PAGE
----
Differences observed between typical natural diamonds and synthetics
(NEENAH, Wis.) - Jewelers Mutual Group, as part of its continuing support of the jewelry industry, has donated seven synthetic diamonds to the Diamond Durability Laboratory (DDL).
Each of these diamonds had been damaged and were sent to Jewelers Mutual as part of its policyholder claims process. Jewelers Mutual worked with the policyholders’ jeweler of choice to replace the stones with synthetic diamonds of the same kind and quality.
About the synthetic diamonds:
- The donated, damaged synthetic diamonds ranged in size from 0.64 carat to 2.27 carat weight.
- Each of the synthetic diamonds were worn in an engagement ring by a Jewelers Mutual policyholder.
- The length of normal wear of the donated, damaged synthetic diamonds varied from 43 days to less than 2 years.
Jewelers Mutual and DDL have been collaborating for more than a year to better understand damaged diamonds - both natural and synthetic - and their relationship to several physical characteristics with the goal of creating a more predictive model for potential damage during wear.
Jewelers Mutual’s Kay Kostelny and Mitzi Rietveld, Graduate Gemologists (GIA), studied the damaged synthetic diamonds and shared their observations with DDL that “the damage to the synthetic lab grown diamonds are not characteristic of damage to natural mined diamonds.”
When Jewelers Mutual observed the differences in the damage between their typical natural damaged diamonds and the synthetic damaged diamonds, they reached out to DDL for discussion. The idea of the donation was in part supported by the lack of a secondary resale market for synthetic diamonds.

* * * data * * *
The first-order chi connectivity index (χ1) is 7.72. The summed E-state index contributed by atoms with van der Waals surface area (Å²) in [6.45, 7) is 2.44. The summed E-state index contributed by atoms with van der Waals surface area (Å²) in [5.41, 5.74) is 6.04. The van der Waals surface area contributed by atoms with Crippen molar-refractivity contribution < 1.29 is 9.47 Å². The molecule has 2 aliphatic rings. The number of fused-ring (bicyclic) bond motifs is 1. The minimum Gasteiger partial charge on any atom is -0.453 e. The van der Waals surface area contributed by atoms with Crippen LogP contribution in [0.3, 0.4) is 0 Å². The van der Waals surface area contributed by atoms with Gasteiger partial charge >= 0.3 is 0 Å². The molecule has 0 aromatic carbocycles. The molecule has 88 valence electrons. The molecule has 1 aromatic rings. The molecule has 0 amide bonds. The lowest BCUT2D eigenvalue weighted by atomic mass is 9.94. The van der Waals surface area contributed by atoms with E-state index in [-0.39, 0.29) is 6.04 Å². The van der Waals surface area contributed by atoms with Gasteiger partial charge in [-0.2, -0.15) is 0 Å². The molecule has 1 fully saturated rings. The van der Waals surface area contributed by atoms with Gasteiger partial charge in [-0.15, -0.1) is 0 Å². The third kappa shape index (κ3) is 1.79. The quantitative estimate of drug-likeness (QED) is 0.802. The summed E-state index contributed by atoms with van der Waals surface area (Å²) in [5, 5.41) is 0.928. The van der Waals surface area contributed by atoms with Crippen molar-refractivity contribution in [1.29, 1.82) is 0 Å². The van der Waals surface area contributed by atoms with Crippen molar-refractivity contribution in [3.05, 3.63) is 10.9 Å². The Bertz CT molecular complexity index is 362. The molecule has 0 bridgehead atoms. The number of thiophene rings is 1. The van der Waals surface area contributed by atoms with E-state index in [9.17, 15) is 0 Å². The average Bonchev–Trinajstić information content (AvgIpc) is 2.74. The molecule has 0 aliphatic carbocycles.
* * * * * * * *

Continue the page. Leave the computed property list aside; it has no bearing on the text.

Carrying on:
DDL plans a complete evaluation of the donated synthetic diamonds. The donation from Jewelers Mutual will deepen the understanding of synthetic diamond durability, a subject that has not been studied with any rigor. As the only diamond lab that focuses on diamond durability, DDL is well positioned to learn from these diamonds.
Additionally, DDL CEO Thomas Gelb has served as the technical advisor to the ASSURE Program and its development of a universal standard for synthetic diamond screening or detection services.
“We appreciate this donation from Jewelers Mutual and we are excited to use the stones to further our research and contribute to the industry knowledge about synthetic diamonds,” Gelb said. “Our collaborative research relationship with Jewelers Mutual is extremely important, and we hope by adding these synthetics to our knowledge base we can learn even more.”
To learn more, visit JewelersMutual.com.